Access Controls

The Access Control system is one of the most powerful (and dangerous) aspects of the WBD system. 

Access Control changes should be thoroughly considered and tested before being introduced in a production environment.  Please always test your proposed changes on your test site before introducing Access Control changes into production.

Rules to Creating Access Controls

An Access Control rule either allows or denies a specific privilege in a specific application to a specific set of users.

The Access Control system is composed of a list of rules.  Since each rule is very specific, you need to setup a number of rules, which the system will compose to calculate each user’s effective privileges as they navigate the system.

The system combines the rules in the order they are defined.  A common pattern is to deny all privileges to everyone, then to start adding back privileges to specific groups as necessary.

1. Resource - essentially a predefined “area” of the system.  Each application is organized into a set of nested resources, which allow you to assign Access Controls that apply to each of its different areas.

For example, Tracker breaks down its Access Controls by tab.  Each tab becomes an Access Control resource, allowing you to setup tab-specific Access Controls.  Tracker also supports a couple of standard resources (one is called Projects, for example) to allow you to control access to general Tracker functionality that is not specific to any particular tab.

2. Role - simply a group of people to which an Access Control rule may apply.  Available roles vary be application.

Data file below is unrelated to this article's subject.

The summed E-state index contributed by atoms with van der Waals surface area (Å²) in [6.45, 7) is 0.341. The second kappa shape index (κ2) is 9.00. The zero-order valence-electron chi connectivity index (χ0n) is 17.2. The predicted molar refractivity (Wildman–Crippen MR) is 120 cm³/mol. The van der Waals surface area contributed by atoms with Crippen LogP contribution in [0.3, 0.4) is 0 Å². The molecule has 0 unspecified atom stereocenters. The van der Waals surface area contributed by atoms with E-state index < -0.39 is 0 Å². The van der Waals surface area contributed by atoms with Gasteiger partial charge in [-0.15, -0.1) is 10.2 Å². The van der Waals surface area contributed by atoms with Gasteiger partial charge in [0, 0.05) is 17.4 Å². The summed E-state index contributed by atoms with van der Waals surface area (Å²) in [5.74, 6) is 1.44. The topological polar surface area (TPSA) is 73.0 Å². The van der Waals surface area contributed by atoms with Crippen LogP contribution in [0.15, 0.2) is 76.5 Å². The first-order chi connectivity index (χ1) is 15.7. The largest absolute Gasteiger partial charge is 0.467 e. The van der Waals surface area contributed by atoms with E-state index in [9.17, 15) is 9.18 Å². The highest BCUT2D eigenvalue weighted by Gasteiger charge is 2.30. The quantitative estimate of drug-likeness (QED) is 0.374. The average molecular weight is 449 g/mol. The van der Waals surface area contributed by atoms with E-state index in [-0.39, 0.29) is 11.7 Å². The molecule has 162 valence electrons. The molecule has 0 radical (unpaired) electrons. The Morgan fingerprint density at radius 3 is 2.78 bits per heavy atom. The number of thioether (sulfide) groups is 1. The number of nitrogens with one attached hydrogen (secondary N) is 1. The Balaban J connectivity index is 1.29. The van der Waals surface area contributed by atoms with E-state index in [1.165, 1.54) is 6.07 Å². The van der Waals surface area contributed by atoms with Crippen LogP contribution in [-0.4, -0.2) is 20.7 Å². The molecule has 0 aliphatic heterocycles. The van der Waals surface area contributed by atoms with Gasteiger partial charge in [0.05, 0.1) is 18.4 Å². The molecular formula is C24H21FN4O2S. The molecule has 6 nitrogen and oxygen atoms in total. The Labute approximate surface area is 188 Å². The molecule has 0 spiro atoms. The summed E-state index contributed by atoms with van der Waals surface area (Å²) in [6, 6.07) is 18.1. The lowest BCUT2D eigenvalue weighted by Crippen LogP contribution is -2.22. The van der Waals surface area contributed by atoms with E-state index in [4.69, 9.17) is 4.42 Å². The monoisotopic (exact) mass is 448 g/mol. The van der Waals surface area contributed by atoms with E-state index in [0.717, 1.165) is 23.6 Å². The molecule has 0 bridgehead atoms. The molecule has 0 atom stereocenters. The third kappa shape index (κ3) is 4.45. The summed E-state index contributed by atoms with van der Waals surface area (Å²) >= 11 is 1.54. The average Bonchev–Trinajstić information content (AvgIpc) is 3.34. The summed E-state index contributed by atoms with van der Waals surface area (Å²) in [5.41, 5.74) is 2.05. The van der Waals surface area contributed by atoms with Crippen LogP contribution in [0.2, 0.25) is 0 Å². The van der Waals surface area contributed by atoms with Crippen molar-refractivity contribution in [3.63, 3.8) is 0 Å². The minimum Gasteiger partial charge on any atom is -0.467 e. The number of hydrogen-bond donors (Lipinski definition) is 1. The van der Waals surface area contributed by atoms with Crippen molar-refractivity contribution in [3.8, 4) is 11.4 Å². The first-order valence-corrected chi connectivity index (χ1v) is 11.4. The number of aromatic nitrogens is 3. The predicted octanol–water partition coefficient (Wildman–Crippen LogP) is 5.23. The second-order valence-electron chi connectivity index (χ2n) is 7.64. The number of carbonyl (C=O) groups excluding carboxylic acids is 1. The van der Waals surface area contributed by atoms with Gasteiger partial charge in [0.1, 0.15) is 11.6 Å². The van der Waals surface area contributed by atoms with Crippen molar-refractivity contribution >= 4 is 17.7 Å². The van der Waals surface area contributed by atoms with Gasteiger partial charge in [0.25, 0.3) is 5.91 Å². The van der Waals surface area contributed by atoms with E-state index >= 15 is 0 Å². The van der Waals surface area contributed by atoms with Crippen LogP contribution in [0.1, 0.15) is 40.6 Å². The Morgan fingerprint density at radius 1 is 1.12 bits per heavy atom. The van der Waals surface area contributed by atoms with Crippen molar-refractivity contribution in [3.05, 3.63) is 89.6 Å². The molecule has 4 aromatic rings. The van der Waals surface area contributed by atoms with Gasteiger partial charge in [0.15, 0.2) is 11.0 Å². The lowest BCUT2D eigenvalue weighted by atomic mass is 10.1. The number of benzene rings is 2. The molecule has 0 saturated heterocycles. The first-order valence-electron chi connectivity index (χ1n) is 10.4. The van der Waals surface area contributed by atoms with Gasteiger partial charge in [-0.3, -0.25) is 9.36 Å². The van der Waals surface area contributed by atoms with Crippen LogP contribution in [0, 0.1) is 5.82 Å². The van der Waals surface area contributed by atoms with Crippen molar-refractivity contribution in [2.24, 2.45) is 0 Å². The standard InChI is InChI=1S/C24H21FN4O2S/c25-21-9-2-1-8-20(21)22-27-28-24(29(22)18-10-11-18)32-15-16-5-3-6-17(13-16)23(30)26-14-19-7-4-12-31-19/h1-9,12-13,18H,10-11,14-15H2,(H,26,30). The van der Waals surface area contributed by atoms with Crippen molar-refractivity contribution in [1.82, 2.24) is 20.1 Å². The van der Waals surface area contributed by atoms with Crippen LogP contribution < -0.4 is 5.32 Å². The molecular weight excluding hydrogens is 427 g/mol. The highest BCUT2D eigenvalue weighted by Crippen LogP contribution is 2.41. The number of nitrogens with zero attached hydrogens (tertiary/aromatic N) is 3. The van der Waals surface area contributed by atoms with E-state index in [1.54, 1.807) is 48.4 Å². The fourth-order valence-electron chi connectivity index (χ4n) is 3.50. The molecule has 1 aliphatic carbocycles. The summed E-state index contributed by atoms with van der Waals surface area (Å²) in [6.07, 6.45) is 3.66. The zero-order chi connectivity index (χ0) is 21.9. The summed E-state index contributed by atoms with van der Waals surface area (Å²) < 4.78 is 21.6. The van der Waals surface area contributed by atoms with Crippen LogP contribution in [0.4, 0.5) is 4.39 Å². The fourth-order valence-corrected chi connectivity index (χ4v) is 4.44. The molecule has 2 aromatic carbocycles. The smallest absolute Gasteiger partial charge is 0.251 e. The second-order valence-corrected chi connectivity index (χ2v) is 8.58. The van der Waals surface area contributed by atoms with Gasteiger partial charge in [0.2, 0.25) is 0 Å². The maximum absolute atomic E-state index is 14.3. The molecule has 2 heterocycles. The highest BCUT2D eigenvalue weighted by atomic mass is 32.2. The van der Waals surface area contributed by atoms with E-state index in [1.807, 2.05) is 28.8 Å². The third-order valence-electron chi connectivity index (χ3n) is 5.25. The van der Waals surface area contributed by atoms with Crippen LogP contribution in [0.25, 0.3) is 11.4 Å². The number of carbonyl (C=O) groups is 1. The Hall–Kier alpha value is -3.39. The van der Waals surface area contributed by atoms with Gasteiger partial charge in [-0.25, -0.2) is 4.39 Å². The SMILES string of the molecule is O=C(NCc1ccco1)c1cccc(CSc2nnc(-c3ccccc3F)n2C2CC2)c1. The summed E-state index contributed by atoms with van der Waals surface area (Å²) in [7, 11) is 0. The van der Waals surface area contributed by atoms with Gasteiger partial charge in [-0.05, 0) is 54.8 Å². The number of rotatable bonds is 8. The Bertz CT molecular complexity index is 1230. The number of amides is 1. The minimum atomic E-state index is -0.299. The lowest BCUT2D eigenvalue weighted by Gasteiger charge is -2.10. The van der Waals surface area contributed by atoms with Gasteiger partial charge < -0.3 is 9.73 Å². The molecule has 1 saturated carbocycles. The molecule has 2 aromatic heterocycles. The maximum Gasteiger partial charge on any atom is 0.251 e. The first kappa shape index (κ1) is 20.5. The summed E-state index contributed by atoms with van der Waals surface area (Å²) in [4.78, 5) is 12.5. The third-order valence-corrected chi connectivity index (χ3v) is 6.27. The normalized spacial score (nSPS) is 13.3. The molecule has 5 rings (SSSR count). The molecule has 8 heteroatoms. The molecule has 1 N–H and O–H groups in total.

All applications allow you to apply Access Controls by group.  Any group may have access control rules applied to it.

In addition, certain applications also provide more specific types of roles that allow you to leverage application-specific functionality. 

In Tracker, you can assign Access Controls by team position.  Teams are defined on a project-by-project basis, so this means that as a user switches between projects in Tracker, the user’s effective privileges will change.

Note that there is always an All option, which allows you to apply a given rule to all roles (i.e., any user in the entire site).

3. Privileges - define the particular functionality being allowed by each rule.  For example, in a Tracker Grid Tab, there is are privileges for “Create”, “Delete”, and “Edit”. 

Note that there is always an All option, which allows you to apply a given rule to all privileges available in the current resource.

4. Access - determines if the role and privilege chosen will allow or deny the user access.

5. Notes - Administrator can enter text here to explain access or usage for that particular role/privilege.

6. Test User - Choose a user from the list to verify access.